The impact of fertility changes on maternal mortality

Huang, Wei; (2011) The impact of fertility changes on maternal mortality. PhD thesis, London School of Hygiene & Tropical Medicine. DOI: 10.17037/PUBS.00682434

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As less developed countries experience lower fertility, the age/parity distribution of pregnancies may shift. While these shifts may affect maternal mortality levels, their exact impact remains largely unknown. The aim of this thesis is to quantify the impact of fertility changes on maternal mortality. First, the literature was systemically reviewed for the strength of association between maternal age/parity and the maternal mortality ratio. Second, a retrospective cohort study utilised data from Matlab, Bangladesh to investigate the relationship between maternal age/gravidity and the pregnancy-related mortality ratio (PRMRatio) using logistic regressions. Lastly, the impact of observed (in Matlab) and theoretical shifts in childbearing composition on pregnancy-related mortality indicators was modelled using a compartmental model. The systematic review, including 62 studies, found that the risk of maternal death was higher for very young adolescents, older women and nulliparas. However, it was difficult to disentangle the confounding effect of age and parity. The retrospectivec ohort study found that the odds of pregnancy-relatedd eath was four times higher for women at the extreme maternal ages, even after adjustment for confounders, including gravidity. Nulligravidas were at increased risk of pregnancy-related death (adjusted OR=1.63, Cl: 1.24-2.16), but multigravidas were not. The adverse effect of first pregnancies was more pronounced for older women. The compartmental model suggests that the fertility decline in Matlab between 1983-1993 and 2000-2005 accounted for a 30% reduction in the pregnancy-related mortality rate (PRMRate). However, it made no contribution to the reduction in the PRMRatio observed during this period. Reducing or eliminating pregnancies at extreme ages and high gravidity could reduce the PRMRatio by 1-17% and the PRMRate by 1-50%. If all women had a maximum of one pregnancy each, the PRMRate would decrease by 74%. However, the PRMRatio would increase by 32% due to higher risk of first pregnancies. Fertility changes have limited impact on maternal mortality ratios, but can have substantial effect on the maternal mortality rate.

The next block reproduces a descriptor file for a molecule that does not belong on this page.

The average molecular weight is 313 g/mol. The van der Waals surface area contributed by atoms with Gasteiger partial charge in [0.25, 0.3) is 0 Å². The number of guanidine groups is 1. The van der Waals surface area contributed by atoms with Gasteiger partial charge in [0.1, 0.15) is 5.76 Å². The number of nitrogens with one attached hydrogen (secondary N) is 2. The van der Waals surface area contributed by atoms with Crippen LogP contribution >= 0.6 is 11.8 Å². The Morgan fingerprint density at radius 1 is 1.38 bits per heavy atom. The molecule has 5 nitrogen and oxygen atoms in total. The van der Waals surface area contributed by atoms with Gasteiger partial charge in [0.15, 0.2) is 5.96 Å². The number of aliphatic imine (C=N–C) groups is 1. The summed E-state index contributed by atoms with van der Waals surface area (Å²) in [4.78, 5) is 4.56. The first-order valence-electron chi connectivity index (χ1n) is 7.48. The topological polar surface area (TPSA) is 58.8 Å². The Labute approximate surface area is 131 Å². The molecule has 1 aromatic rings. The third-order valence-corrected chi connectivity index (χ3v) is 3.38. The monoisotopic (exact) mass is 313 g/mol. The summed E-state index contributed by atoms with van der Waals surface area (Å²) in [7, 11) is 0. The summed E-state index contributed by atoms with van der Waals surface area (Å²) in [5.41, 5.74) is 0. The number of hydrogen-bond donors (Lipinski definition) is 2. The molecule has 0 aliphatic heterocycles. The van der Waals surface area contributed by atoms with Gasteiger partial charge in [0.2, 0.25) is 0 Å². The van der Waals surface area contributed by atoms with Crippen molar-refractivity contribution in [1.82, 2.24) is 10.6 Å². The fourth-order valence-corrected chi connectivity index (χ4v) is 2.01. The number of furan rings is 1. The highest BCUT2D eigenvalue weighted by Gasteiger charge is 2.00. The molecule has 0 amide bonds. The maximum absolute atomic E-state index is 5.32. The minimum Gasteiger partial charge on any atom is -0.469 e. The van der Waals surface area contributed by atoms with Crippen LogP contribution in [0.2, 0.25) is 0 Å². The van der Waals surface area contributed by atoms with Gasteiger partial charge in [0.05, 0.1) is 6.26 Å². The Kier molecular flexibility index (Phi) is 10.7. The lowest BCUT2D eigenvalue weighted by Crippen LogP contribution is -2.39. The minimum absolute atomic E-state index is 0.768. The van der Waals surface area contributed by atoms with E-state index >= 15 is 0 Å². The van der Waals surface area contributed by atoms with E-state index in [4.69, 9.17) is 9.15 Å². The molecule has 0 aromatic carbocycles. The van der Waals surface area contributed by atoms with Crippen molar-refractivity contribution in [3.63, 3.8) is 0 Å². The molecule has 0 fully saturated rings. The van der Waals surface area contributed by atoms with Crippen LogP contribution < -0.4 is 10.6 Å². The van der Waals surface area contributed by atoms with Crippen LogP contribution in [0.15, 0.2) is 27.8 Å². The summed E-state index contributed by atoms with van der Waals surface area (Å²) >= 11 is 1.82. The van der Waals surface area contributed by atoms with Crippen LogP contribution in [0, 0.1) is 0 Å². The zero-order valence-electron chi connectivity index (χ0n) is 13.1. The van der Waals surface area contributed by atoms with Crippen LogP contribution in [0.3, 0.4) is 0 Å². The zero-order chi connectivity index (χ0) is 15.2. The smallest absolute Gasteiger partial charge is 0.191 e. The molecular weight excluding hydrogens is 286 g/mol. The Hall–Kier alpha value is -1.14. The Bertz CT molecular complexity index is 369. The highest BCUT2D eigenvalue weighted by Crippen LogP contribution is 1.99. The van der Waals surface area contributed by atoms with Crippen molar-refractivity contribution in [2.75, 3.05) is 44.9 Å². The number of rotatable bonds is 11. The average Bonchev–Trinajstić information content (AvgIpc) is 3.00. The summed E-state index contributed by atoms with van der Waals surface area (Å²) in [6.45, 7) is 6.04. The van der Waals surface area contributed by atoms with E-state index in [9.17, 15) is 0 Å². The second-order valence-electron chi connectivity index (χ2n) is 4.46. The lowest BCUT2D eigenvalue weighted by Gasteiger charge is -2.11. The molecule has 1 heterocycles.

Item Type: Thesis
Thesis Type: Doctoral
Thesis Name: PhD
Contributors: Ronsmans, C (Thesis advisor);
Additional Information:
Faculty and Department: Faculty of Epidemiology and Population Health


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